An Education of a Lifetime

By: Kathryn Morrin

My school is not bricks and mortar but is instead a 42ft catamaran, sailing the Caribbean seas. I wake up to the sound of water lapping the side of my cabin, to the rocking of the waves, and to my mom calling me to get out of bed because it’s already 8:29 am and school starts at 8:30 am. Professor Ingrid (A.K.A. my Mom) is already up and starting class when I sit down with a bowl of cereal and orange juice while Professor Robin (A.K.A. my Dad) is groggily making his way slowly towards the coffee pot.

As far as classmates go, I think I lucked out. Besides the fact that my sister, Alexandra, is always bouncing around the room when I get up (she’s definitely a morning person) and her goofy antics distract me from class, she’s not half bad. I certainly could do a lot worse.

The school dress code is another bonus; our uniform is either a bathing suits or pyjamas. We usually are in school for 3.5 hours a day, five days a week, and field trips occur whenever a good opportunity presents itself. Can’t speak for everyone but I think it’s a pretty sweet deal.

I’m currently in Grade Seven and my subjects this year are Math, Geography, Science, Music, Reading, History and English. My math is a combination of a formal curriculum and daily living (like figuring out the 50:1 ratio of gas to oil when I fill up the dinghy). Geography is all around us as we change countries every week, and music consists of guitar lessons on the back of the boat. Alex and I really enjoy reading and for school we read the classics like A Tale of Two Cities, Frankenstein and Huckleberry Finn, however when we have an internet signal and our parents let us, we download books onto our e-readers and escape to our cabins to read.

For the most part Alex and I are lucky to have one on one time with our teachers. One thing is sure, it’s definitely harder to sleep during class when you are the only student.

Phys Ed. is one of my favourite classes because it involves swimming, paddle boarding, tubing, wake boarding, frisbee and football on the beach. When we spent the hurricane season in Grenada, we played volleyball three times a week with other cruisers. We regularly get dragged on hikes that Dad insists won’t be long, but invariably end up taking the whole day, because we usually end up bushwhacking.

We have had many substitute teachers along the way, and they have always shared something special with Alex and me. An RCAF officer taught us navigation and how to sew, a business professor taught me how to spear-fish (after a few failed attempts of his own), and an executive in finance taught us basket weaving while at the dock in Florida. A wonderful dock master showed us how to make a tree out of copper wire and beads, and my grandmother spent a month teaching me how to paint with acrylics. These wonderful people shared their knowledge and passions with us, and I have learned things that I would not have had the opportunity to, in a normal classroom.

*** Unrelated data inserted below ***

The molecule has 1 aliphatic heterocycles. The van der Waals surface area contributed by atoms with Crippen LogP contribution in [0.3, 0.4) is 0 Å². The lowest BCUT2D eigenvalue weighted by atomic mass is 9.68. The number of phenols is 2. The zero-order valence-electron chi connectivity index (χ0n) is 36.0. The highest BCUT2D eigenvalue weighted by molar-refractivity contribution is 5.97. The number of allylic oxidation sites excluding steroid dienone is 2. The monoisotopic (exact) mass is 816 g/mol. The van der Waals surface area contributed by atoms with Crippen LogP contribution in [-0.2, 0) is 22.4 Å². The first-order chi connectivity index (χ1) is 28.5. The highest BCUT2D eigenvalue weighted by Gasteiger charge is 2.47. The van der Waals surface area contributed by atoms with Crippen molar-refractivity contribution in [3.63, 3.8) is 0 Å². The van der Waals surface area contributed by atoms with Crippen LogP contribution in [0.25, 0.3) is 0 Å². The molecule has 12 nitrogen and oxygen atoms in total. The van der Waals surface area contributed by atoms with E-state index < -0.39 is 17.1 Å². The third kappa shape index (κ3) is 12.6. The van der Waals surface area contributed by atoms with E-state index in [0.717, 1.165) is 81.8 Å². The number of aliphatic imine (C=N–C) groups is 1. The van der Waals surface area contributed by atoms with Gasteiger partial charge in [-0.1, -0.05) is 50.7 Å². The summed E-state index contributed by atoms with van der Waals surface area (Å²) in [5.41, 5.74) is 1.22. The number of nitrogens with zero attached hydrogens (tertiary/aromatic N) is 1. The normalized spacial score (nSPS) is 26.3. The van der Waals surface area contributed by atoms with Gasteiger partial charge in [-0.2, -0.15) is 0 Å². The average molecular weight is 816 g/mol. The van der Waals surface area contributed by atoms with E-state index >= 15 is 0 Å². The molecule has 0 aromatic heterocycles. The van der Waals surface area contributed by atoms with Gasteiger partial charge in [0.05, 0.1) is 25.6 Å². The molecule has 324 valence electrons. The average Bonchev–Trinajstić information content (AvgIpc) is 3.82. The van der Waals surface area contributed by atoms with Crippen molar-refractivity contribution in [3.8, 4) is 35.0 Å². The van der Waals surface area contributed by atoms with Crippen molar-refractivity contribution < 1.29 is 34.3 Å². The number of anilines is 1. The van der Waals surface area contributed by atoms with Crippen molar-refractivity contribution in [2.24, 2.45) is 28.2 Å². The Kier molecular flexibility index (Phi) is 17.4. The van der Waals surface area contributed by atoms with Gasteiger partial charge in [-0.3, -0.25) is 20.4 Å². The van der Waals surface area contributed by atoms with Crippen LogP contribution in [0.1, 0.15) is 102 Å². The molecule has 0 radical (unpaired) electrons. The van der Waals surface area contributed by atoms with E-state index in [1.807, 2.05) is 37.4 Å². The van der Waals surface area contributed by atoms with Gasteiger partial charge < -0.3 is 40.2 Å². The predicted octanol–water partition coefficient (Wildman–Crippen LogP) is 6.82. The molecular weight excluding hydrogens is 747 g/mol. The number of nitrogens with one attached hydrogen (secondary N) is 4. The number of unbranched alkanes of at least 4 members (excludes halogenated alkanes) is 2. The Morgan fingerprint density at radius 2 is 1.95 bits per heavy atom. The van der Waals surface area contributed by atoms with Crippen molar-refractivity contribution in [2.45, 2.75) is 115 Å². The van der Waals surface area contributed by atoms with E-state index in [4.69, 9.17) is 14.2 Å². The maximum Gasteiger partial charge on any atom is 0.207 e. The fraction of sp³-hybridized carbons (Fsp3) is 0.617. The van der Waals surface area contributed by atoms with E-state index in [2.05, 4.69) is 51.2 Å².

My teachers have made it a priority for Alex and me to explore the islands that we visit, and we often take the day off to hike or rent a car and tour the island. Other activities that are considered field trips are riding horses on a beach, experiencing Carnival (not always child appropriate) and watching leatherback turtles lay their eggs on the beach in Grenada.

Life on the boat is not all glam, paradise and parties. Things tend to break often and there are days when my Dad could probably pass for a mechanic. My schooling also includes pulling apart a toilet (not my favourite job), diesel engine maintenance, taking watches when underway, monitoring power and water consumption, and being the designated dinghy driver. Unlike ashore, my telephone is a VHF radio, Internet is spotty at best, and requires me to “borrow” a signal from shore with our Wifi booster.

I’m occasionally asked how I feel about returning to Ottawa in 2016. I think it will be a challenge adjusting to a new school where I won’t know anyone, making new friends and getting used to eight hours of school a day. I am however, excited about meeting new friends, playing team sports, having access to horseback riding and generally doing what normal kids do.

Although I’m excited to return home in a year’s time, I know that I am going to miss this adventure. I have been so lucky to have the opportunity to learn about these Islands and cultures as part of my schooling, to spend the days with my family and to have met other cruising kids along the way. I realize that when this is all over and we are living ashore, I will look back on this trip as an education of a lifetime

3 thoughts on “An Education of a Lifetime

  1. interesting description of your “average” school day – I like the photo of the dinghy captain – but what are those funky decals on the outboard? That is definitely not a motor brand that I recognize. Must be some offline weird engine that your dad located on ebay. Hugs from Helene and Stephen in tropical (+2) Kingston

  2. Well done Kathryn! With your great descriptions, you made me feel like I was onboard with you on a school day. The horse you painted is totally amazing! I’m so happy you’re getting a chance to enjoy the company of those beautiful beasts along such lovely beaches. More happy sailing to you and the crew! Hugs, MC♥

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